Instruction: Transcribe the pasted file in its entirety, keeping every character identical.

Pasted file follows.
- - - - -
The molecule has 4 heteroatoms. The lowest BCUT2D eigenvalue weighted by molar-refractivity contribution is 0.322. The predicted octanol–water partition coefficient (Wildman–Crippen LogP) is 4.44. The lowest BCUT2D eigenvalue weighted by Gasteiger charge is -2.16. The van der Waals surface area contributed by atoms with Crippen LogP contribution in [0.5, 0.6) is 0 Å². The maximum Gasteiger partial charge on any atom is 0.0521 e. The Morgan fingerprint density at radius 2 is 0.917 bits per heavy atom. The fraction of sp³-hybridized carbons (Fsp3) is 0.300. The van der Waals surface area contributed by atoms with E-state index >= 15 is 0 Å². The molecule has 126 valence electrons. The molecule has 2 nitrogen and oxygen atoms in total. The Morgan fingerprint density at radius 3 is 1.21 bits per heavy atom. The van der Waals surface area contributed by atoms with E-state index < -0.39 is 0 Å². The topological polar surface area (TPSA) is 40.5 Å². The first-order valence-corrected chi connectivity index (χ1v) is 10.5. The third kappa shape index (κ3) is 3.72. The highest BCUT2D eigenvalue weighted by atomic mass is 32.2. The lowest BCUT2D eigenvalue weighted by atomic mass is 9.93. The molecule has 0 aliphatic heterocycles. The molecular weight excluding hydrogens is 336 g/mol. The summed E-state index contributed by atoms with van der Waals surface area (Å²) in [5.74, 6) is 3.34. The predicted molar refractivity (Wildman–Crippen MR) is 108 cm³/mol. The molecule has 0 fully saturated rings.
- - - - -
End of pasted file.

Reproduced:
The molecule has 4 heteroatoms. The lowest BCUT2D eigenvalue weighted by molar-refractivity contribution is 0.322. The predicted octanol–water partition coefficient (Wildman–Crippen LogP) is 4.44. The lowest BCUT2D eigenvalue weighted by Gasteiger charge is -2.16. The van der Waals surface area contributed by atoms with Crippen LogP contribution in [0.5, 0.6) is 0 Å². The maximum Gasteiger partial charge on any atom is 0.0521 e. The Morgan fingerprint density at radius 2 is 0.917 bits per heavy atom. The fraction of sp³-hybridized carbons (Fsp3) is 0.300. The van der Waals surface area contributed by atoms with E-state index >= 15 is 0 Å². The molecule has 126 valence electrons. The molecule has 2 nitrogen and oxygen atoms in total. The Morgan fingerprint density at radius 3 is 1.21 bits per heavy atom. The van der Waals surface area contributed by atoms with E-state index < -0.39 is 0 Å². The topological polar surface area (TPSA) is 40.5 Å². The first-order valence-corrected chi connectivity index (χ1v) is 10.5. The third kappa shape index (κ3) is 3.72. The highest BCUT2D eigenvalue weighted by atomic mass is 32.2. The lowest BCUT2D eigenvalue weighted by atomic mass is 9.93. The molecule has 0 aliphatic heterocycles. The molecular weight excluding hydrogens is 336 g/mol. The summed E-state index contributed by atoms with van der Waals surface area (Å²) in [5.74, 6) is 3.34. The predicted molar refractivity (Wildman–Crippen MR) is 108 cm³/mol. The molecule has 0 fully saturated rings.